Let’s talk nursing careers and how to take your career to the next level. At some point in your nursing career, you may question if you are working for the right organization or if you are working in the right role. Find out what to do to make yourself marketable.
Taking the time to stop and take stock of where you are in your nursing career can be an important step. We should all take periodic inflection points in our nursing careers, evaluate where we’ve been and where we want to go. Below are some things to consider as you evaluate your current position and future.
Nursing Careers: Aim for 5 Years of ICU Experience
Generally, the more experience you have the more opportunities be available to you. If you have been an ICU nurse for less than five years, you may need to stay put until you achieve this tenure benchmark. Once you have hit the 5-year mark, you will be considered a seasoned professional. While you wait to hit your 5-year mark, consider building up other areas of your resume such as seeking additional nursing degrees and/or certifications.
Education is another critical factor when trying to enhance your career options. Commonly, a BSN degree is required at most reputable hospitals and facilities.
If you still only have your nursing associate’s degree, consider completing your BSN while continuing to bwhat uild up your tenure. This way you will be able to acquire more years on the job while pursuing your degree. Why stop with your BSN? Read on to find out
Are there opportunities to advance into management or administration where you are currently working?
Advice for nursing careers: If your goal is to go into administration, it may take several years to reach your goal. As a first step, make sure you let your management team know this is your goal and find out what you need to do every year to get closer to a role in administration or management. Would it help you to take continuing education, certifications or earn a different nursing degree? It is important that you find out early so you can start working towards this.
It is important that you find out what is available to you as early as you can. Ask your co-workers about what type of opportunities for advancement are available and how long does it take to achieve those roles. If there are no opportunities for advancement or for acquiring specialized training or skills, you may want to explore other job openings either now or in the future. You are your best advocate!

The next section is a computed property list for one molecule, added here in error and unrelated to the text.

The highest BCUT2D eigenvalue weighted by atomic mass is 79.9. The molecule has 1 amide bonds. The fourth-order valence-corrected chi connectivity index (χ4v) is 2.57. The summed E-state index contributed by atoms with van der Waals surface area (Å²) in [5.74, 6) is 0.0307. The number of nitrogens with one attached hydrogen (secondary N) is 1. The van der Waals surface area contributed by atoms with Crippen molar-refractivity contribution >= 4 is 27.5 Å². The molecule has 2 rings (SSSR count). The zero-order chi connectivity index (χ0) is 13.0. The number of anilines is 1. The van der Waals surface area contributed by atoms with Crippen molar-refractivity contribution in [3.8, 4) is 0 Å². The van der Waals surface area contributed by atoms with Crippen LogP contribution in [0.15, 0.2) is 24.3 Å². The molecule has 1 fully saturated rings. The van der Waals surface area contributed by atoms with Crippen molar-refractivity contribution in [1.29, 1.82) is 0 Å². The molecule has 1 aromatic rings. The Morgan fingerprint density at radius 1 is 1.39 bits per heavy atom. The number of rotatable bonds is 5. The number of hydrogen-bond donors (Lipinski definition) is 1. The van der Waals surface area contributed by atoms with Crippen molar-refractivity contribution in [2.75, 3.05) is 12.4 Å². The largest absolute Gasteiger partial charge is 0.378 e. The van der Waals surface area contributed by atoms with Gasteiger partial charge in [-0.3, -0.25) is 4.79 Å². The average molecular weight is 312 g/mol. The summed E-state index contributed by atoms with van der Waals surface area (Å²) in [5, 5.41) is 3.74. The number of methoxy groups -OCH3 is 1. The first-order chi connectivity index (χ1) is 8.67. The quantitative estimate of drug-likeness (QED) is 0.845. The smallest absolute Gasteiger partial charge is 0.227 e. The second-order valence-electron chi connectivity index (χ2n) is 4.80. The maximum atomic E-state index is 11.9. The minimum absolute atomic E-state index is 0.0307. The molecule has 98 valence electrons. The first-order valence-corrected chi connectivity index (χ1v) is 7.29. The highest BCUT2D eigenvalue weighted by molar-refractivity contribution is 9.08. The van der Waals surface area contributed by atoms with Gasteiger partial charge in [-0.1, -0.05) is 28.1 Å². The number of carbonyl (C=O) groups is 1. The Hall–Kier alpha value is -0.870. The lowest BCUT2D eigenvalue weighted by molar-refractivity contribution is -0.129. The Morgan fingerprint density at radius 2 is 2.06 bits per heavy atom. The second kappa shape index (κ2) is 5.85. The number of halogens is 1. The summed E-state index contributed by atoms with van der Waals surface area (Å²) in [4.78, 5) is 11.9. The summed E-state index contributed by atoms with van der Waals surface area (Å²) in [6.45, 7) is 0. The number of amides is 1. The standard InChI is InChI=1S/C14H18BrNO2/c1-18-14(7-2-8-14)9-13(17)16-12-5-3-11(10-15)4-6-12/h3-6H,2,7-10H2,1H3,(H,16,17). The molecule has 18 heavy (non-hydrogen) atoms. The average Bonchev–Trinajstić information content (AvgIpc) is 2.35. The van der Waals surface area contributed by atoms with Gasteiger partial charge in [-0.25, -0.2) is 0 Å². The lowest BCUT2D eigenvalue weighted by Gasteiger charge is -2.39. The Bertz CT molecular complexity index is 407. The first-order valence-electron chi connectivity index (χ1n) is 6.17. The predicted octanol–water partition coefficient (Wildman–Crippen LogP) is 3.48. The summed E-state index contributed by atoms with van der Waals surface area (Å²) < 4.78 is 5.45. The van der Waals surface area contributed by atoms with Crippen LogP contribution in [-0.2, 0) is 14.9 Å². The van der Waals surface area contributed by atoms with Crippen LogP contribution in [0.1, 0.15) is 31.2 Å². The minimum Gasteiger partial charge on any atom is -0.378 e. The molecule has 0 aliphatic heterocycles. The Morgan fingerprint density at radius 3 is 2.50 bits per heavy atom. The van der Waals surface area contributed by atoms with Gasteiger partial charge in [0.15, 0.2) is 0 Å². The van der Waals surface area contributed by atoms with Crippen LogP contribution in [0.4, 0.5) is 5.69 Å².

Do specific specializations interest you? For example, you may want to become a certified wound care specialist (CWCS). If your current organization doesn’t have ample opportunities for CWCS, don’t let that stop you. Seek additional certification on your own. By seeking additional certifications, this may open more doors for you later on, or at least differentiate you from other job candidates when searching for a new job.
The Value of Networking
Another important factor to consider is the size and strength of your network. Do an audit of who you know and identify who else from your past you can re-connect with. It’s important to reconnect with those you attended college with, past co-workers and other people you admire in the profession. Have you considered finding a mentor? Having a strong network doesn’t necessarily mean you need to have Executive type connections. It can simply mean you have a tight-knit group of peers and a supervisor or two whom you can trust.
Give yourself a leg up by fostering a strong network, take advantage of the opportunity to gain experience and tenure, earn a BSN, MSN or DNP, and considering earning additional certifications to further differentiate yourself. You have no reason to settle. Make this year the best yet by investing in yourself!